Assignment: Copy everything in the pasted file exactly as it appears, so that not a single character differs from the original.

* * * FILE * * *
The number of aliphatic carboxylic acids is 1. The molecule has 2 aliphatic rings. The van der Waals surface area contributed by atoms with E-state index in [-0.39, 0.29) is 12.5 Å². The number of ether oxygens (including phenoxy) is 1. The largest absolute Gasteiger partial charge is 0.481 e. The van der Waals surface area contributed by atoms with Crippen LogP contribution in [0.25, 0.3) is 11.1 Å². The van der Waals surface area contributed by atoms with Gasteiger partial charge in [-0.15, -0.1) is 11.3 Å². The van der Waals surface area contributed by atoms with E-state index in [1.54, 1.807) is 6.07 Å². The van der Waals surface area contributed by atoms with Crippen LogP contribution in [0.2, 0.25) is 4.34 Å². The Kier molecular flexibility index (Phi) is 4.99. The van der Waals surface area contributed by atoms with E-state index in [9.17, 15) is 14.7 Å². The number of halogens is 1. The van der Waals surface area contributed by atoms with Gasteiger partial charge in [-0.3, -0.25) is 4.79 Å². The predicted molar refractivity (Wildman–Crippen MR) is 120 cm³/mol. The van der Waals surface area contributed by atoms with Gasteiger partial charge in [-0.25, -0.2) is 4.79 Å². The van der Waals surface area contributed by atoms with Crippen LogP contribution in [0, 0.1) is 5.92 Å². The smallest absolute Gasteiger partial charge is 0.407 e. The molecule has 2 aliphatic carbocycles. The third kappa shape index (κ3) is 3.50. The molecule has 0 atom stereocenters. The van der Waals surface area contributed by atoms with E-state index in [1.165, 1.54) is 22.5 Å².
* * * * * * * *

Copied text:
The number of aliphatic carboxylic acids is 1. The molecule has 2 aliphatic rings. The van der Waals surface area contributed by atoms with E-state index in [-0.39, 0.29) is 12.5 Å². The number of ether oxygens (including phenoxy) is 1. The largest absolute Gasteiger partial charge is 0.481 e. The van der Waals surface area contributed by atoms with Crippen LogP contribution in [0.25, 0.3) is 11.1 Å². The van der Waals surface area contributed by atoms with Gasteiger partial charge in [-0.15, -0.1) is 11.3 Å². The van der Waals surface area contributed by atoms with E-state index in [1.54, 1.807) is 6.07 Å². The van der Waals surface area contributed by atoms with Crippen LogP contribution in [0.2, 0.25) is 4.34 Å². The Kier molecular flexibility index (Phi) is 4.99. The van der Waals surface area contributed by atoms with E-state index in [9.17, 15) is 14.7 Å². The number of halogens is 1. The van der Waals surface area contributed by atoms with Gasteiger partial charge in [-0.3, -0.25) is 4.79 Å². The predicted molar refractivity (Wildman–Crippen MR) is 120 cm³/mol. The van der Waals surface area contributed by atoms with Gasteiger partial charge in [-0.25, -0.2) is 4.79 Å². The van der Waals surface area contributed by atoms with Crippen LogP contribution in [0, 0.1) is 5.92 Å². The smallest absolute Gasteiger partial charge is 0.407 e. The molecule has 2 aliphatic carbocycles. The third kappa shape index (κ3) is 3.50. The molecule has 0 atom stereocenters. The van der Waals surface area contributed by atoms with E-state index in [1.165, 1.54) is 22.5 Å².